While the Fabulous Beekman Boys label their farm life "A shared experiment in seasonal living," some of their more fabulous experiments have come in the realm of food. Josh Kilmer-Purcell and Brent Ridge made their first artisanal cheese in 2010, Beekman 1802 Blaak, which quickly became the object of cult adoration. I was lucky enough to be gifted with a chunk of it around the holidays (thanks, Sid and Marcelle!) and can attest to why it's been so popular. If you like a mild goat cheese that's semi-hard, not a chevre, Beekman Blaak would be right up your alley.
On their blog, the Beekman boys write that soon after they obtained their first goats, they tried simple cheesemaking (Farmers' cheese from milk, lemon juice and salt) and then advanced to trying many soft cheese recipes and obtaining bacterial cultures and rennet via mail order. Some were successes, others failures. "We'd open up the old refrigerator we were using as a makeshift cave the next weekend and marvel at the results. Sometimes we'd have perfect pyramids of chevre, and other times there were unrecognizable grey furry mounds," they write.
Ultimately the pair became interested in making more sophisticated cheeses. Beekman 1802 Blaak is an Italian-style semi-hard cheese made from a 60 percent raw goat and 40 percent raw cow's milk, aged for four months in the caves of the neighboring Cooperstown Cheese Company, and coated with a black vegetable ash. The ash aids in ripening, adds a slight smoky flavor, and looks nice edging the cheese when it's presented. In fact, it lends the cheese its name ("blaak" is Dutch for black).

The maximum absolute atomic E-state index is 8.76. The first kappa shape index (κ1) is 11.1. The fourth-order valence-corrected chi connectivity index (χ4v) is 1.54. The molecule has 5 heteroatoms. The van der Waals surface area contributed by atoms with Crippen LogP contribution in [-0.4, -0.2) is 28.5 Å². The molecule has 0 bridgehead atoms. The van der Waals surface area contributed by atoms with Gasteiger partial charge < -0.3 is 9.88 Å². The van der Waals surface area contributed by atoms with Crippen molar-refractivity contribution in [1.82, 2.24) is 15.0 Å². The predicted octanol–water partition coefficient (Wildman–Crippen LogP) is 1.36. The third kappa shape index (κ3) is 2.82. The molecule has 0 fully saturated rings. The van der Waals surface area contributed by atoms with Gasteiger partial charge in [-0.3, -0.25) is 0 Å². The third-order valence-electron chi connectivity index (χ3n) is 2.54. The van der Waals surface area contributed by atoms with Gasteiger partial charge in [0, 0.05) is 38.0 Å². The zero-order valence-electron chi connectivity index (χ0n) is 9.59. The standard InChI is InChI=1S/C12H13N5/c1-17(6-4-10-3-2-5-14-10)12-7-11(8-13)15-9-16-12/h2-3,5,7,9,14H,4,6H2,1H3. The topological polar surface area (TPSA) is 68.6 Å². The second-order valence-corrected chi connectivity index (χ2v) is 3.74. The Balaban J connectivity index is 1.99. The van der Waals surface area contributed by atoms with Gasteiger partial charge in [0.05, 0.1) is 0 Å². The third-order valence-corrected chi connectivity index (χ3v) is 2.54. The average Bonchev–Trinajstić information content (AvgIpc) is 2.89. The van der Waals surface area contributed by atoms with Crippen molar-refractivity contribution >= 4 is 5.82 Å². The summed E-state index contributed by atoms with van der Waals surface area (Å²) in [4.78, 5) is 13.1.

It's a seasonal cheese, and it's not available right now. (If you're looking for a mild aged Wisconsin goat cheese, try Saxon Creamery's Evalon, which, although it lacks the black ash, is a good example of the style.)
Another goat milk product from Beekman 1802 is a goat's milk caramel, a dulce de leche-style sauce called cajeta after the goat's milk version found in Latin American countries. Handmade from Beekman goat milk with pure cane sugar and vanilla beans -- and no preservatives -- 9 ounces sells for $12 on their website. They also make a spicy version spiked with steeped habanero peppers they've also grown themselves. Either sauce is good on cake or ice cream, as a dipping sauce for fruit, or whatever you can dream up.
Their Blaak onion jam is made with onions, balsamic vinegar and maple syrup, and functions as a kind of a chutney -- alongside cheese, on crackers or a baguette, or even in an omelette. This too is sold via the Beekman website (9 oz./$10), but Kilmer-Purcell also provides the recipe if you feel like trying it from scratch.
In fact, there's a whole section of the Beekman 1802 website devoted to recipes, fun stuff like chipotle ketchup, elderflower fritters, dark chocolate hazelnut chip cookies with orange, and plenty of cocktails.
Josh and Brent will speak at the 2011 Isthmus Green Day on Saturday, April 16 at Monona Terrace.